Reading Response re: The Nanjing Massacre

BradleyCollege Papers, Graduate Work, History0 Comments

The Great Nanjing Massacre, Zi Jian Li, 1992

Image (above): The Great Nanjing Massacre, Zi Jian Li, 1992

 

Mitter, China’s War with Japan: 119-140.

Primary Source: “The Rape of Nanking: Bearing Witness, The Nanjing ‘Murder Race,’” in The Search for Modern China: A Documentary Collection (1999): 324-30.

Mark Eykholt, “Aggression, Victimization, and Chinese Historiography of the Nanjing Massacre,” in The Nanjing Massacre in History and Historiography (2000): 11-69.

Takashi Yoshida, “A Battle over History: The Nanjing Massacre in Japan,” in The Nanjing Massacre in History and Historiography (2000): 70-132.

 

The readings for this week center on the events that happened in Nanjing in 1937-1938 when the Japanese Army took control of the city. The Rape of Nanjing, or Nanjing Massacre, was an exceptional event in the war between Japan and China, not only because of the scope of death, destruction and trauma inflicted on the population, but also because of the impact the event has had on the national memories of both China and Japan. The event has become a symbol more than a real event, a tool used to express feelings of victimization and growing strength or, on the other side, a key battlefield in the definition of post-war Japanese identity.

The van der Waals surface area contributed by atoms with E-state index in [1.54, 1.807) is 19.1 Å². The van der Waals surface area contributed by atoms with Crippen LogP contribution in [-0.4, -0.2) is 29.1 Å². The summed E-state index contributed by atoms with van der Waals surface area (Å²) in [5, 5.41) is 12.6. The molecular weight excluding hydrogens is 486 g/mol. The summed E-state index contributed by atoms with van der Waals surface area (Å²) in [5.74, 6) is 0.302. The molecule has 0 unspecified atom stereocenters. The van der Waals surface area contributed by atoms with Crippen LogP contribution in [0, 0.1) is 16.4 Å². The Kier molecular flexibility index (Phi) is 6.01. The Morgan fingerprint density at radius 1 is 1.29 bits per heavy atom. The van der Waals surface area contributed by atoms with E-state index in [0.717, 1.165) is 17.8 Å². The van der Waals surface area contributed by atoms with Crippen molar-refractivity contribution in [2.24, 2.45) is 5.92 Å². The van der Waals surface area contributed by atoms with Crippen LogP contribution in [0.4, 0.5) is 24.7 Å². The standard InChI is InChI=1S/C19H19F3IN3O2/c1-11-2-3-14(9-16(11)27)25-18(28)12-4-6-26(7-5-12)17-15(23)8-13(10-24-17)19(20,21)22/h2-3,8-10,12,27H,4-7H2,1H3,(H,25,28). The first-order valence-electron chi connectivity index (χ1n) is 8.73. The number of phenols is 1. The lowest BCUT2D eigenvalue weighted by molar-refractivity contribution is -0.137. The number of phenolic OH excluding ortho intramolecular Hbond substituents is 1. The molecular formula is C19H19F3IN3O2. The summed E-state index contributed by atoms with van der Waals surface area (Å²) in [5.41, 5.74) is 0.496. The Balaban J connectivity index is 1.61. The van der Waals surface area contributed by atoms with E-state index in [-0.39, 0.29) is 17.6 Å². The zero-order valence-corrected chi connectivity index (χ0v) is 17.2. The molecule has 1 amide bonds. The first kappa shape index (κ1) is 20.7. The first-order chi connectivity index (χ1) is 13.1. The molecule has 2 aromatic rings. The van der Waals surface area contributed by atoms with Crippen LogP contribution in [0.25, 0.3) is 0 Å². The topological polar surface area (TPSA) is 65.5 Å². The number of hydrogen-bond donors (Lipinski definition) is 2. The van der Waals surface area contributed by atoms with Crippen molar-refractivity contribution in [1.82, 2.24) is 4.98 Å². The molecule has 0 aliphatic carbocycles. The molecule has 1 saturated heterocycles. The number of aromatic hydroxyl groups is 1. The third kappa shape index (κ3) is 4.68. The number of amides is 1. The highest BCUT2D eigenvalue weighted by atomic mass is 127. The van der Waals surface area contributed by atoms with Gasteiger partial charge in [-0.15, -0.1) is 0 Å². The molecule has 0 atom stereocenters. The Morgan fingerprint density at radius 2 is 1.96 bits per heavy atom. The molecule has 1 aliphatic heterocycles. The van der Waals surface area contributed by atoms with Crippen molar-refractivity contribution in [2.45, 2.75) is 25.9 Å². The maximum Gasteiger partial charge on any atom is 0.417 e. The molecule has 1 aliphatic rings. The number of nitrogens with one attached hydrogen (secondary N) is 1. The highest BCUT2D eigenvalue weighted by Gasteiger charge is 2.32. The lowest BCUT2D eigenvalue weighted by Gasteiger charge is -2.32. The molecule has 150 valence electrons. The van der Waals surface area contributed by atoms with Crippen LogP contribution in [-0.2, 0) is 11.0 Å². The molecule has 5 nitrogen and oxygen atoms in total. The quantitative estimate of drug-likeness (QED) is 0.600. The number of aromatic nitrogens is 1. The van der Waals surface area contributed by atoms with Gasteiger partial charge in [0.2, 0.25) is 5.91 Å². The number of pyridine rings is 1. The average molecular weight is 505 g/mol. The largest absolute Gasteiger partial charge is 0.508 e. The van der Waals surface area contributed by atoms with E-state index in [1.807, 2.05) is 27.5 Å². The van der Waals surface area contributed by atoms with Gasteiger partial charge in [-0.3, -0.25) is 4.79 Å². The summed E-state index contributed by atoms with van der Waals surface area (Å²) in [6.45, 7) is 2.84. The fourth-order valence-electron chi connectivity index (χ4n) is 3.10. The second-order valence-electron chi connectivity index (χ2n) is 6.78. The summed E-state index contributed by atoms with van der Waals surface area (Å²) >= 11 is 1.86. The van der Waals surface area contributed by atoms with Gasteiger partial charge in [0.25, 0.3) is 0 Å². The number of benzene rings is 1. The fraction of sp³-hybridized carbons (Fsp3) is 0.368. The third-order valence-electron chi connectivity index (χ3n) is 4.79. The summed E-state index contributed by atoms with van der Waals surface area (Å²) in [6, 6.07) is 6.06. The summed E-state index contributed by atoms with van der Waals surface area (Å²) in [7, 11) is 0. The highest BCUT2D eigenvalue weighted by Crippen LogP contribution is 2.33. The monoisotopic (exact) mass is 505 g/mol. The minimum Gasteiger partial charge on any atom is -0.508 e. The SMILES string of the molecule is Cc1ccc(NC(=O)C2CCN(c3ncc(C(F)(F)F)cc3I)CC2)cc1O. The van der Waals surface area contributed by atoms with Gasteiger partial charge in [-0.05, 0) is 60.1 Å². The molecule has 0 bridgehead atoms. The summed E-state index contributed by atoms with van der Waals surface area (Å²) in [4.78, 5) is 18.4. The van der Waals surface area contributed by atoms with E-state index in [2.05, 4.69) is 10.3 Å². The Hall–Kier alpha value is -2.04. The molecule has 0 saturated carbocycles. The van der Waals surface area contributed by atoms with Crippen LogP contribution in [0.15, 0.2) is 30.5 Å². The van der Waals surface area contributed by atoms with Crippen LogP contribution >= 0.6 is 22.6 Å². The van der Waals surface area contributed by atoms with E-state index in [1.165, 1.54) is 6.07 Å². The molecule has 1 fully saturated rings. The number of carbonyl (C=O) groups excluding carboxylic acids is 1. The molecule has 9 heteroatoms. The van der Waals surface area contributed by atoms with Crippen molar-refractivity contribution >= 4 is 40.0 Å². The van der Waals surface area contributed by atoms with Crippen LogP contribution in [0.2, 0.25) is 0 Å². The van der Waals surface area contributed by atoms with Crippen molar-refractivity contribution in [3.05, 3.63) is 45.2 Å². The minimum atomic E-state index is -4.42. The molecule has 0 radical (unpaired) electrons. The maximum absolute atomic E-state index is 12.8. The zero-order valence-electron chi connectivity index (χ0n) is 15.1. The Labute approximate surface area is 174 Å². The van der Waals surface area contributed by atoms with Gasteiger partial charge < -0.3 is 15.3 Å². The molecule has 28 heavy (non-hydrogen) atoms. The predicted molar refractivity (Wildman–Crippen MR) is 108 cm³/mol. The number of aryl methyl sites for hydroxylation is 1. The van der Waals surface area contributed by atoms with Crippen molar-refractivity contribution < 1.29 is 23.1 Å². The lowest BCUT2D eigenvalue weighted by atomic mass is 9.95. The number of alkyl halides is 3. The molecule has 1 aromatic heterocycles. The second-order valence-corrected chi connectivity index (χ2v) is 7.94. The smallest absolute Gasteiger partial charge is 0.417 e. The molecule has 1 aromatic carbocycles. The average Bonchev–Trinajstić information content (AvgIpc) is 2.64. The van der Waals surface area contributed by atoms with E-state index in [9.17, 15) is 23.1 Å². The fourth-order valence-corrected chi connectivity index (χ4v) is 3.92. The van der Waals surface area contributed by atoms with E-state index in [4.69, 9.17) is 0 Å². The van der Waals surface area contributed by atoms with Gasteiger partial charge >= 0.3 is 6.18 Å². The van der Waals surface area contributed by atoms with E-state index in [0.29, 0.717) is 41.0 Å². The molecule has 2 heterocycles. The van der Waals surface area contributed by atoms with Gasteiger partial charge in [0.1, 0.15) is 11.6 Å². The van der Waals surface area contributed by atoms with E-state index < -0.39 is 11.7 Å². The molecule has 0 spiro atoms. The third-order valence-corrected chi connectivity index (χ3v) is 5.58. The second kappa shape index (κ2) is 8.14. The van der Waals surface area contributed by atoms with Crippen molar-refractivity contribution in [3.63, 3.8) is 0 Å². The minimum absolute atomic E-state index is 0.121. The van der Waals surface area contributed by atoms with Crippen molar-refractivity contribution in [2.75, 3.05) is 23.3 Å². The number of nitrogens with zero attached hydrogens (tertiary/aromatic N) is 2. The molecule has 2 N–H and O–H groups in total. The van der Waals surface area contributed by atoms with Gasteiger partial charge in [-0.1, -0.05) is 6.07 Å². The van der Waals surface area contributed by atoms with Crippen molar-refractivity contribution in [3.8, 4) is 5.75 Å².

One of the most interesting debates regarding Nanjing is why it happened in the first place, and this is unfortunately one of the debates that has received the least attention. Mitter presents some possible reasons, but they reveal an assumption that the Japanese military was out of control. This plays on the idea that there was a break down in control of the military by the civilian administration. The introduction to the primary source, on the other hand, posits the massacre as a preplanned and deliberate military policy. Eykholt somewhat supports this by stating that the idea of the military being out of control isn’t supported by the facts. The nature of the reported killings and the organized lootings speak to coordinated action. This seems like a more reasonable approach to the situation.

This, however, brings up the problem of responsibility. Who is responsible for what happened? Was blame placed where it should have been? The War Crimes trials, according to Eykholt, focused on American interests in the Pacific and some of the evidence may or may not have been accurate. It seems to have become a symbol for the entire conflict between the two nations and, like Eykholt and Takashi both argue, guilt and blame have dominated the discussion, preventing a real analysis of the events.

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